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Aoun Constructions .................................................... 80

HORIZONTAL DIRECTIONAL DRILLING (HDD)

Australian Pump Industries (Aussie Pumps) ��������������� 15

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FEBRUARY 2019

Bintech Systems.......................................................... 19 Cadia Group..............................................................OBC ConnectiX.................................................................... 51

SALES DEADLINE 7 DECEMBER 2018

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Control Logic............................................................... 59 Corrosion and Prevention 2018.................................... 81 Edge Underground...................................................... 87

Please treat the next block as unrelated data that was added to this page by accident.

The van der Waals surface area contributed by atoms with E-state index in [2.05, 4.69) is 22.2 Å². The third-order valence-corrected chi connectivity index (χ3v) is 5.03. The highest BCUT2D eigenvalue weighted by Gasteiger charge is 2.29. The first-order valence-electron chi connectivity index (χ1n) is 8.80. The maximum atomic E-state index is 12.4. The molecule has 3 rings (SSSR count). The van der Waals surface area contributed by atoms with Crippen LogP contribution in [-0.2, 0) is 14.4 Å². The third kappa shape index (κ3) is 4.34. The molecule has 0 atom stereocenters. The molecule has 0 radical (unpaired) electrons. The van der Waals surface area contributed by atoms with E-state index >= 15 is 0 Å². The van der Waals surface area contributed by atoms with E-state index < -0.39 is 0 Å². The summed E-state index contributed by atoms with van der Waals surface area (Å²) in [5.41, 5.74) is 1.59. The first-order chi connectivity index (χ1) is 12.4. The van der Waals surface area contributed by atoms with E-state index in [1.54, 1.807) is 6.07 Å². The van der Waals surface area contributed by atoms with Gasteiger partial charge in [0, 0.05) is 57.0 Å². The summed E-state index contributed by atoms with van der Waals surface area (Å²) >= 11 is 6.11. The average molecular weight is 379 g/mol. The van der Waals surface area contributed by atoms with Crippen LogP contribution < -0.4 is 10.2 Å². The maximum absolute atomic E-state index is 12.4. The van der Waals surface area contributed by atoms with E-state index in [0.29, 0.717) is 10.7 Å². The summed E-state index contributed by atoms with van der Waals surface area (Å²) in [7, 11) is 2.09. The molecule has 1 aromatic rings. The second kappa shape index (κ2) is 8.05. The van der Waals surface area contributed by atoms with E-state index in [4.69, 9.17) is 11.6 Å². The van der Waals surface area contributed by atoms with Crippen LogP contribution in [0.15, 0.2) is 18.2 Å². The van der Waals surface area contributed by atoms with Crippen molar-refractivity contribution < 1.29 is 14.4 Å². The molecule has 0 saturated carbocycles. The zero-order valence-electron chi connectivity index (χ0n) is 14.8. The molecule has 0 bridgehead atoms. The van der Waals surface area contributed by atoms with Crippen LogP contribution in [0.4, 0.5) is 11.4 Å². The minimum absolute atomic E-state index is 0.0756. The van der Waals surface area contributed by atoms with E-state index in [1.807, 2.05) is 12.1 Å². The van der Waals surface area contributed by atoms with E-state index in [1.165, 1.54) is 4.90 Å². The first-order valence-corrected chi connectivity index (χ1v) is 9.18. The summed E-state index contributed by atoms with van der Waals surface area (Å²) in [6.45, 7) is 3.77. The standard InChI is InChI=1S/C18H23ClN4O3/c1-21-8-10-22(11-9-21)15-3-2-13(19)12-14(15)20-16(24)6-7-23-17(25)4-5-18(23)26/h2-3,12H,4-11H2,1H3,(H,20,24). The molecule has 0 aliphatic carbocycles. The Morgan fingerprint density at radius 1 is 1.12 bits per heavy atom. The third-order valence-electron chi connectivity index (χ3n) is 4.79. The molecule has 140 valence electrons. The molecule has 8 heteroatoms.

WIOA NSW

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MAPPING, GIS & SURVEYING

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Interflow...................................................................... 71

DAMS

UTILITY LOCATION

PUMPS, VALVES & FILTERS

SEWER REHABILITATION

Iplex Pipelines Australia................................................. 7

SYDNEY WATER

SWITCHGEAR

Esri Australia........................................................... 64-65 Filtec............................................................................ 30

EQUIPMENT & MACHINERY

Hydroflux..................................................................... 37

Kwik-ZIP....................................................................... 83

EMBEDDED NETWORKS

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Lonza........................................................................... 45 NCH Australia.............................................................. 25 NHP Electrical Engineering Products........................... 49

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INSPECTION, CCTV & CONDITION ASSESSMENT

EQUIPMENT & MACHINERY

ENERGY NETWORKS

MOBILITY

MICROTUNNELLING

VEGETATION MANAGEMENT

STORAGE

Primus Line.................................................................. 73 Projex Group.................................................................11 Quantum Filtration Medium................................... 20-21